“I have agreed with President Uhuru Kenyatta that let the two pipelines go ahead."
KAMPALA - It is signed, sealed and delivered! Uganda's crude oil pipeline from Hoima will pass through the Tanzanian port of Tanga, President Yoweri announced Saturday.
"I have agreed with President Uhuru Kenyatta that the two pipelines go ahead - one from Lokichar to Lamu and another from Hoima to Tanga," said Museveni at the closure of the 13th Northern Corridor Infrastructure Projects in Munyonyo.
The announcement ends weeks and months of expectation and anxiety around one of the most critical projects in Uganda's oil development journey 10 years since oil was first discovered in Uganda.
Although indications were that the pipeline route would pass through Tanzania, the region awaited the official announcement especially after Kenya's Kenyatta in two days ago and has been holding private discussions with Museveni for what many considered the possibility of last-ditch change of decision or a compromise.
The director of petroleum, Ernest Rubondo, said the next stage now is sourcing financing although France's Total has pledged billions of dollars towards the project.
Total always favoured the Tanzanian route, citing insecurity along the segment close to the Somali border.
Tanzanian foreign affairs minister Augustine Mahiga thanked the two presidents "for the harmonious agreement they reached on the two projects".
Citing a Kinyankore proverb that says "if puppies are young, you don't you don't know which one will be a better hunter, so you feed all of them and when they grow you see which one emerges the best hunter", Museveni said that for now, the two projects should be allowed to go ahead.
Thus the region will now have two pipelines that are not connected in any way.
The three presidents also agreed to revert the issue of political federation to be discussed under the East African Community (EAC).
Museveni reminded the room full of private sector, technocrats and politicians that the Northern Corridor is not in competition with the EAC.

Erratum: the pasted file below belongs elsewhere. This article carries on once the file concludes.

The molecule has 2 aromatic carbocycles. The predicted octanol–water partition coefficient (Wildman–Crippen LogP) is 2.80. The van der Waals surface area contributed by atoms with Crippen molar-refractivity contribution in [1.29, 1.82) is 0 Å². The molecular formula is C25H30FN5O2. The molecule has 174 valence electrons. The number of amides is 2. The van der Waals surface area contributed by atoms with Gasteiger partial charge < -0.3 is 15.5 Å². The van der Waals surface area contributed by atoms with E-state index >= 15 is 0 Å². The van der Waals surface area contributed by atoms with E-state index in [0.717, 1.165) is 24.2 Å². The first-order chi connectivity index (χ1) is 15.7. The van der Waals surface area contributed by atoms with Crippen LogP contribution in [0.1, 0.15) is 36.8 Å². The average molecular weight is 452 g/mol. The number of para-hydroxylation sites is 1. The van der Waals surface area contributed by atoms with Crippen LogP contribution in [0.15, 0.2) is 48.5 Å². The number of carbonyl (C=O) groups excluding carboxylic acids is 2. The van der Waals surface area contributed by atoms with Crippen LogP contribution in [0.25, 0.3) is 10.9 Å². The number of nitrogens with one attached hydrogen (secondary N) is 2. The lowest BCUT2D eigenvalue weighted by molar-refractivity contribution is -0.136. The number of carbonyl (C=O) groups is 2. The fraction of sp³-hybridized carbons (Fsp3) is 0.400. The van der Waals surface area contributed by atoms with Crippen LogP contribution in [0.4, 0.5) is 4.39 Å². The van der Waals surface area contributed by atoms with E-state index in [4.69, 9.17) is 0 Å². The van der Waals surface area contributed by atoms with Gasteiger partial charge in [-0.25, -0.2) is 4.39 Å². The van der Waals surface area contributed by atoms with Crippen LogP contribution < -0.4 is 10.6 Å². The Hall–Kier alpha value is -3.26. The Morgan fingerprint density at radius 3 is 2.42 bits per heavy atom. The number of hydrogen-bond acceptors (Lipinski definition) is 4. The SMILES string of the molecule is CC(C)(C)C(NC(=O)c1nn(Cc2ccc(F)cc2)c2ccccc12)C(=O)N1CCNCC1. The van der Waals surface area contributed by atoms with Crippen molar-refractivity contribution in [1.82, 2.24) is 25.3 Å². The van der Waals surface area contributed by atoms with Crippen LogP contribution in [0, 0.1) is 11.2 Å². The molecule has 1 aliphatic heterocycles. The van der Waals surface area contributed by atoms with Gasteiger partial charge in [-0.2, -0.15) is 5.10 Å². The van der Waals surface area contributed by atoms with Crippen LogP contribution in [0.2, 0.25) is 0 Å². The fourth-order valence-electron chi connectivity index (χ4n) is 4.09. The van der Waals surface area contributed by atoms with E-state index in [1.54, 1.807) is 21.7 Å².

"The Northern Corridor is an implementation arm," said Museveni.
Kenyan leader Uhuru Kenyatta commended the progress so far under NCIP, saying a lot of good work has been done. He asked that deadlines for pending projects be met before the next summit in Nairobi so the region can move.
On his part, Rwandan leader Paul Kagame also called for more urgency in the decisions and implementation. He commended the ministers and technical teams for their efforts.
The NCIP is emerging as a clear blueprint of moving development projects. Started by Kenya, Uganda and Rwanda, four more states have joined as observers, with South Sudan now a full member also after joining the EAC.
At the 13th summit, Burundi, DR Congo, Ethiopia and Tanzania were all in attendance.
At the end of the summit, Sam Kuteesa, foreign affairs minister read out a communique that captured the achievements and decisions of the 13th summit. Among them is the considerable progress in integrating communications under the one area network where call costs have been standardized.
The next project under communications is mobile commerce integration, data roaming and bandwidth.
The other one is the standard railway line where the segment between Mombasa to Nairobi is 75% complete while commercial agreements for the Nairobi-Naivasha stretch have been signed. Uganda is to start construction this year.